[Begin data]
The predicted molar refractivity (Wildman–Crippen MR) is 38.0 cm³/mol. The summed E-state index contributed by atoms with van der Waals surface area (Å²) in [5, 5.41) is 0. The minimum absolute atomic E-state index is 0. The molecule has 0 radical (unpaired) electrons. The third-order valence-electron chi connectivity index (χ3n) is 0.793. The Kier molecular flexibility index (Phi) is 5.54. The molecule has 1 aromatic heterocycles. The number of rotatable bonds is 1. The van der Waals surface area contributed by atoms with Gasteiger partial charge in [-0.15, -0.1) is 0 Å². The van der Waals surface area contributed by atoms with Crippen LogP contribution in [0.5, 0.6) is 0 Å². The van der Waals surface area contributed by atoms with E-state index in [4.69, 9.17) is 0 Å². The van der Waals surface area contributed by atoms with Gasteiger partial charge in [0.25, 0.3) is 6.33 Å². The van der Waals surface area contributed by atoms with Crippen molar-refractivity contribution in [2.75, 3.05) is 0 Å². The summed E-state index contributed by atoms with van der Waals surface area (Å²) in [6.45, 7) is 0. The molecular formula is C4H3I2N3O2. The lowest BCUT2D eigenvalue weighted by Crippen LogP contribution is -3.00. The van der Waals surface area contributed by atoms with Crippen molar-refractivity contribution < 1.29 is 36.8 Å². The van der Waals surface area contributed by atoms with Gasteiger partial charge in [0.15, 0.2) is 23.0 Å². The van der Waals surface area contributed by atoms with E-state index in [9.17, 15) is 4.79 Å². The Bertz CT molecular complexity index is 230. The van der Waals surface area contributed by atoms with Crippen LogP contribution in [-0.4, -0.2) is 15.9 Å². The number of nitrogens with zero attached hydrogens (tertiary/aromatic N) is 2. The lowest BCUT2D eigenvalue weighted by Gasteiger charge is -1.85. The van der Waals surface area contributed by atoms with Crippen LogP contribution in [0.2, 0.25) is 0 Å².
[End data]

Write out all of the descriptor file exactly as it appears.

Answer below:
The predicted molar refractivity (Wildman–Crippen MR) is 38.0 cm³/mol. The summed E-state index contributed by atoms with van der Waals surface area (Å²) in [5, 5.41) is 0. The minimum absolute atomic E-state index is 0. The molecule has 0 radical (unpaired) electrons. The third-order valence-electron chi connectivity index (χ3n) is 0.793. The Kier molecular flexibility index (Phi) is 5.54. The molecule has 1 aromatic heterocycles. The number of rotatable bonds is 1. The van der Waals surface area contributed by atoms with Gasteiger partial charge in [-0.15, -0.1) is 0 Å². The van der Waals surface area contributed by atoms with Crippen LogP contribution in [0.5, 0.6) is 0 Å². The van der Waals surface area contributed by atoms with E-state index in [4.69, 9.17) is 0 Å². The van der Waals surface area contributed by atoms with Gasteiger partial charge in [0.25, 0.3) is 6.33 Å². The van der Waals surface area contributed by atoms with Crippen molar-refractivity contribution in [2.75, 3.05) is 0 Å². The summed E-state index contributed by atoms with van der Waals surface area (Å²) in [6.45, 7) is 0. The molecular formula is C4H3I2N3O2. The lowest BCUT2D eigenvalue weighted by Crippen LogP contribution is -3.00. The van der Waals surface area contributed by atoms with Crippen molar-refractivity contribution < 1.29 is 36.8 Å². The van der Waals surface area contributed by atoms with Gasteiger partial charge in [0.15, 0.2) is 23.0 Å². The van der Waals surface area contributed by atoms with E-state index in [9.17, 15) is 4.79 Å². The Bertz CT molecular complexity index is 230. The van der Waals surface area contributed by atoms with Crippen LogP contribution in [-0.4, -0.2) is 15.9 Å². The number of nitrogens with zero attached hydrogens (tertiary/aromatic N) is 2. The lowest BCUT2D eigenvalue weighted by Gasteiger charge is -1.85. The van der Waals surface area contributed by atoms with Crippen LogP contribution in [0.2, 0.25) is 0 Å².